The Super Bowl has become a sort of American holiday that's not really even about the football game being played. For many, it's a day that's as much about television commercials, nachos, wings, and beer as it is about the matchup between the Los Angeles Rams and the New England Patriots.

People go to parties for the big game even if they don't plan to watch a down of the action. That makes the day a big one for retailers, grocery stores, sports bars, and any place that sells beer, wine, and liquor.

Wings and beer are next to a tiny football.

Beer and wings: two staples of Super Bowl spending. Image source: Getty Images.

Americans spend big to celebrate the National Football League's championship game, though they won't quite match the record spent in 2016 (the last time the Patriots did not play in the game). This year, American adults will spend an average of $81.30 for a total of $14.8 billion, according to the annual survey released by the National Retail Federation (NRF) and Prosper Insights & Analytics.

Patriots fatigue?

This marks the third straight appearance in the championship game for the Patriots and head coach Bill Belichick and quarterback Tom Brady. It's also the ninth appearance for that coach/QB combo, and it's fair to say that Americans (at least those not living in or from New England) may be tiring of them.

That may explain why spending has dipped from a high of $15.5 billion for the last non-Patriots Super Bowl in 2016, to $14.3 billion in 2017, then $15.3 billion last year, and $14.8 billion this year. The big drop in 2017 was likely because the matchup featured the Patriots and the Atlanta Falcons -- both East Coast teams. Of course, 2018 also offered an all East Coast matchup (Patriots versus Philadelphia Eagles), but that game had a compelling story line with Eagles backup QB Nick Foles on a Hollywood-worthy roll heading into the game.

Average spending comes in nearly the same as last year's $81.17, the second-highest in the survey's history (after $82.19 in 2016). The overall spending number has dropped, however, because fewer people plan to watch the game (182.5 million this year from 188.5 million last year).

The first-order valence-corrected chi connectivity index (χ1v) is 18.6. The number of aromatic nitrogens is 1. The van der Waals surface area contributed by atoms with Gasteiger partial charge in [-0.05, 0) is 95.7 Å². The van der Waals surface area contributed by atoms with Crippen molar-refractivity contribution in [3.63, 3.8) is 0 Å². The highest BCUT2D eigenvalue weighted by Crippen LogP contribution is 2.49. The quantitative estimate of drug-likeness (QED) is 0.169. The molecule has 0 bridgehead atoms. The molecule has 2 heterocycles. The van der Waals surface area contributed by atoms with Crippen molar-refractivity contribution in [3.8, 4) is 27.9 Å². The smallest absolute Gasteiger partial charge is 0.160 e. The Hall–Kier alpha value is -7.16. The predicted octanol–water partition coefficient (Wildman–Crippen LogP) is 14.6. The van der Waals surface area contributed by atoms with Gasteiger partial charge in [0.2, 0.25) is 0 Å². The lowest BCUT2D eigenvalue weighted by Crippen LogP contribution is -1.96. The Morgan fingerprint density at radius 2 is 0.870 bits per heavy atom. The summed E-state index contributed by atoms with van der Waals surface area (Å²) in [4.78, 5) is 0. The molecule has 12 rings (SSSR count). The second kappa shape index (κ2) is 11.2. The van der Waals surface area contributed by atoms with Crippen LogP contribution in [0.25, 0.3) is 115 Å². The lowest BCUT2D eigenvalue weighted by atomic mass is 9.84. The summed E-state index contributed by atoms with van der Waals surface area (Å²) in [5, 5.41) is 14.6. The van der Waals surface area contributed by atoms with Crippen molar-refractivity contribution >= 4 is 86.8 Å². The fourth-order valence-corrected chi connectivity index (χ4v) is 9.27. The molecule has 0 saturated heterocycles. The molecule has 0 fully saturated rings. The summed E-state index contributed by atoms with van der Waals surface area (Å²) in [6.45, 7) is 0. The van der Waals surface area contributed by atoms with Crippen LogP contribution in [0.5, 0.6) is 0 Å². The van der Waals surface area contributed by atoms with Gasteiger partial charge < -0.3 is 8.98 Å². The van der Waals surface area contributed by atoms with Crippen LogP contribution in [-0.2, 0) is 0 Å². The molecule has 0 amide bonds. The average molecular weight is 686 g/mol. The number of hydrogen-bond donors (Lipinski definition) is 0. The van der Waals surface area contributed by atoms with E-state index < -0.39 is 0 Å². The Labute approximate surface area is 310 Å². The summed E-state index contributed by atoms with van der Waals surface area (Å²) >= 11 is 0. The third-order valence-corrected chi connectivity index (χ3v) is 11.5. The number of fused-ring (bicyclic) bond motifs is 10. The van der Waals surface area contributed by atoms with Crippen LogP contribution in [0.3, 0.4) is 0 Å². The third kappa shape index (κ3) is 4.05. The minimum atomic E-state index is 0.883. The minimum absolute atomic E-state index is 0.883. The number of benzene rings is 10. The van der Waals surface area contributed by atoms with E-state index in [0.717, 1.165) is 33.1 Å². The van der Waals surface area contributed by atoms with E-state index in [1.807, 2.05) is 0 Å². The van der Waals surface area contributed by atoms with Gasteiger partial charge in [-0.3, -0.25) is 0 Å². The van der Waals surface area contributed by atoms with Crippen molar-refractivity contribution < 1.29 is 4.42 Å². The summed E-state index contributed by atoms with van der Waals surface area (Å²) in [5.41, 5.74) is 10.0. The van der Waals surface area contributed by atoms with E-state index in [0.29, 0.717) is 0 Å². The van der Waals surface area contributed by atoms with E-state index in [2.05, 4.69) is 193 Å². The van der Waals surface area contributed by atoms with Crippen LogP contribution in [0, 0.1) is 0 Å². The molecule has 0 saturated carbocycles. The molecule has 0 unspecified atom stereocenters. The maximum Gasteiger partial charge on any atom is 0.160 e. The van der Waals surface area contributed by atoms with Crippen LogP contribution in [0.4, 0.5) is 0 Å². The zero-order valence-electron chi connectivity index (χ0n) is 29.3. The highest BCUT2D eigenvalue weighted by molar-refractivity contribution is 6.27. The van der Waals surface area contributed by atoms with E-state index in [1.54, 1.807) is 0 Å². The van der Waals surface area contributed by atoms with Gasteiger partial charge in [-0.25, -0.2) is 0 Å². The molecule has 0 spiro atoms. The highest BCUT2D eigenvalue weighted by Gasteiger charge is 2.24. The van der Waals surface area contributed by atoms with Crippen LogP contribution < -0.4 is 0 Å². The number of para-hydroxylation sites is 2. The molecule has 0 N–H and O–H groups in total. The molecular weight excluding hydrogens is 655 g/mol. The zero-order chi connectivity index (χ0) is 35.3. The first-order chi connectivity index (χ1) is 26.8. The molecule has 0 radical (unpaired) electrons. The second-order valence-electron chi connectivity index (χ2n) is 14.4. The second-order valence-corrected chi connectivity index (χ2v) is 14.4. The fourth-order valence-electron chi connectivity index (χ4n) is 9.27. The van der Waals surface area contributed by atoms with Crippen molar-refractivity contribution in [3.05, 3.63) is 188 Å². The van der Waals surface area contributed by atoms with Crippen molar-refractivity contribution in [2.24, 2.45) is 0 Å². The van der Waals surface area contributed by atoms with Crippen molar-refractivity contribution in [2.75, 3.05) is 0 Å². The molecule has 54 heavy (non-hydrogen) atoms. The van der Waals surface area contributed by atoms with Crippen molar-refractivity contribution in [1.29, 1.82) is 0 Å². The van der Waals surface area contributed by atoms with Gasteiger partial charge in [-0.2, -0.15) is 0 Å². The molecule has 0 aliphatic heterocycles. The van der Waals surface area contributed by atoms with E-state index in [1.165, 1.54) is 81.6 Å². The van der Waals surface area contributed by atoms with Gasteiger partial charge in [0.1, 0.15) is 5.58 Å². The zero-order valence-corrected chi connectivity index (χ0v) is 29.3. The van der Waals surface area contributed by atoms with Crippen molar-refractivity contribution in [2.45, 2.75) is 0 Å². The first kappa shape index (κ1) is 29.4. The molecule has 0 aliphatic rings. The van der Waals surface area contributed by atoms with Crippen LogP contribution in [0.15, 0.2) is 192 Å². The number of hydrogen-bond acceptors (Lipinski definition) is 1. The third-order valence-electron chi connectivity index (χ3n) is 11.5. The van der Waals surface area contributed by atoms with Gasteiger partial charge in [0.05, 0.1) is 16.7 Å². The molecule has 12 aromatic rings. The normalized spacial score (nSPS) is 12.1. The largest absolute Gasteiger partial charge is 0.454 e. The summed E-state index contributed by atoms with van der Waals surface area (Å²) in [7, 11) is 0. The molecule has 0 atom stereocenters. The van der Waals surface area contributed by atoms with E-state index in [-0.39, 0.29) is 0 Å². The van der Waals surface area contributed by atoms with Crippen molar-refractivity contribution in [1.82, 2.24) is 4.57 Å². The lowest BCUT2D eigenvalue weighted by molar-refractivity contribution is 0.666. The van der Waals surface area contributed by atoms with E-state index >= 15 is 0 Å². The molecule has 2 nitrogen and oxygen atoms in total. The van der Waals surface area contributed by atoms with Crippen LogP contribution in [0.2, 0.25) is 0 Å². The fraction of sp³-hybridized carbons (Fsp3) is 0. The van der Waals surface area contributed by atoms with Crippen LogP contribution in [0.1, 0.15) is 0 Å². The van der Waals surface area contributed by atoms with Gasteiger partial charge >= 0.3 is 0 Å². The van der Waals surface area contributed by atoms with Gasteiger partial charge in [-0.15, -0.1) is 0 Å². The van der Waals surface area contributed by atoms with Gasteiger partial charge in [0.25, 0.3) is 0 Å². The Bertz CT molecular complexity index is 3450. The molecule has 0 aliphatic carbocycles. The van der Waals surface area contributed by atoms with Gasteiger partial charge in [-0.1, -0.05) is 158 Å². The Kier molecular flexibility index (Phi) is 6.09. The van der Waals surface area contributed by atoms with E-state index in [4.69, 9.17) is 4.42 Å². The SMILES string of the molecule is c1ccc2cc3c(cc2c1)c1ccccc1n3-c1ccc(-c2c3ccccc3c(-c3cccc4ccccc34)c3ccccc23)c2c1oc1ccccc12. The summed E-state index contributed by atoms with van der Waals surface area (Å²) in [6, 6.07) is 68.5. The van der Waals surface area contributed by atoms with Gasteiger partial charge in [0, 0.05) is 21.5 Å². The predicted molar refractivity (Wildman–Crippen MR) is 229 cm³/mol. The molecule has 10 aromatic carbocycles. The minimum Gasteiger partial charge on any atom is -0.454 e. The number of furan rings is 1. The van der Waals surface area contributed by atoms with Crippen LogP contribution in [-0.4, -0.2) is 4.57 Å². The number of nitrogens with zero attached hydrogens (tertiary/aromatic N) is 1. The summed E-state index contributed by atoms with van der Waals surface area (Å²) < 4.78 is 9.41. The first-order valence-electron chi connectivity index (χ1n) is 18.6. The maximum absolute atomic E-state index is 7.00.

Of those who plan to watch, 79% plan to buy food and beverages, while 10% will purchase team apparel. In addition, 7% will buy decorations, and 7% plan to use the game as a reason to purchase a new television. About 60.9 million Americans expect to watch the game at a party and 13 million will watch in a bar.

"You don't have to be a football fan to celebrate the Super Bowl," NRF CEO Matthew Shay said in a press release accompanying the survey. "Whether it's to see who wins, watch the halftime show and commercials or just get together with friends, this is the biggest party since New Year's Eve."

A chart shows a history of Super Bowl Spending.

Image source: NRF.

Celebrate responsibly

Whether you're drinking Sam Adams as a Patriots fan or making plans to leave early to beat traffic like a true Los Angeles sports fan, it's important to remain responsible. That applies to both alcohol consumption and your finances.

The big game is not an invitation to spend money you don't have or can't afford to spend even if you root for one of the teams. Buying a TV because you're hosting a party only makes sense if you've done your homework and checked your finances.

Root for your team (or against the Patriots) or just watch for the ads. Have fun, eat some wings, have a drink or two. Just remember that the game airs on free television and you don't have to spend any money on it if you don't want to (or can't afford to).

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